This is 100% not true. Skyblock Extras has not stolen code from any other mods. List of Mods which SBE is often accused of stealing code from, as well as why it is not true: - DSM: Skyblock Extras implemented the TicTacToe solver based on: This Site. DSM most likely used the same site. - SBC: SBC is MIT Licensed. Additionally, the SBE and SBC cosmetic code and regex pattern are different, and the acquirement method for each cosmetic is different as well. - Patcher: The Constant Values used in SBE and Patcher are the same, as they were taken directly from the newer versions of the game, as partially seen here: https://i.imgur.com/6lMa9Ge.png. Therefore, they look very similar when compared. Other than this, SBE and Patcher have no code in common. - NEU: The Custom Skull re-texturing from NEU and SBE are different features. The NEU feature allows resource pack makers to change the skull in texture packs (custom models), while the SBE feature changes the texture entirely, similar to the armor color feature. - Crash Debugging: There is only 1 way to implement a custom crash message (using specific Mixin injections) while also preserving stacktrace. Since when was providing additional crash information frowned upon?
There is a section HERE, which is the only section in the EULA and legal documents to imply that selling mods is prohibited. However, in this section, note that they say "as long as you don't sell them for money / try to make money from them and so long as you donít distribute Modded Versions of the Game". Other modifications, including Lunar Client, Badlion Client, and other cosmetic mods that sell cloaks and similar items, also try to make money. However, since it is fine for them to do so, this should apply to SBE as well.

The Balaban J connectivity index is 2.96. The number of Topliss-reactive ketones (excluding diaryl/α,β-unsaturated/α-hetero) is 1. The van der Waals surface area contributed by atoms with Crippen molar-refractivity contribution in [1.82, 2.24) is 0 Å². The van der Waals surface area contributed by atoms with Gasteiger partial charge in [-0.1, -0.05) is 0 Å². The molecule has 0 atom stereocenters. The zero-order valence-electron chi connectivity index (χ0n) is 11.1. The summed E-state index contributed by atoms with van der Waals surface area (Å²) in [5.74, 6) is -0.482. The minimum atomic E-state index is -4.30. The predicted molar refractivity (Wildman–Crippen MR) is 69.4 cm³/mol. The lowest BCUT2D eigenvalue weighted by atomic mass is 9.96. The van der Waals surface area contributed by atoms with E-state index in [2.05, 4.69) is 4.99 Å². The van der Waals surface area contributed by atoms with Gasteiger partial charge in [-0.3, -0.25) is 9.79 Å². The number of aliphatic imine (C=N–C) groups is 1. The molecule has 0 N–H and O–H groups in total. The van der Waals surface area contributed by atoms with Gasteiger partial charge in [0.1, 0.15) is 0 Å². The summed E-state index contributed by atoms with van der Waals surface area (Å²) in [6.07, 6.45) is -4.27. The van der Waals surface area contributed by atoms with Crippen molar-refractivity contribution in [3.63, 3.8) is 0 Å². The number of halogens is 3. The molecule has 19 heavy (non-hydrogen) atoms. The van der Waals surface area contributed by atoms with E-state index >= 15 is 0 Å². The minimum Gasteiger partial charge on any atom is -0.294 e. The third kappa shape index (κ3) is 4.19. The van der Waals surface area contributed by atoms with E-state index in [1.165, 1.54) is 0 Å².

The only other sections in the Minecraft EULA and Legal Documents which mention mods are: HERE, and HERE. In neither of these sections is it ever stated that selling user-created mods is prohibited. Mojang's copyright over Minecraft extends to "the Minecraft Name, Brand, and Assets, including software, graphics and audio". This does not include user-developed software (mods), as they do not contain a substantial part of the Minecraft code. In fact, it is stated throughout the EULA and Commercial Guidelines that Mojang wishes to give creators and players a large degree of freedom in what they do. Additionally, the header of the Commercial Guidelines states:
The Minecraft EULA and Brand and Asset Usage Guidelines ("Policies") restrict the commercial use of the Minecraft Name, Brand, and Assets, including software, graphics and audio. However, since we do love the idea of players and fans doing cool things and sharing them with the community, and we realize that sometimes you need to charge to cover your costs, the following explains what we (currently) consider to be commercial use / commercial things. This may change as time goes by but for now, we hope that it helps you understand what you can and canít do, and helps Minecraft fans do more (and limit those that try to go too far). We have therefore drafted these Guidelines to allow some leniency with respect to limited commercial activity as outlined below.
In other words, the Commercial Guidelines take priority over the EULA, and specify allowed commercial activities, of which selling mods is allowed.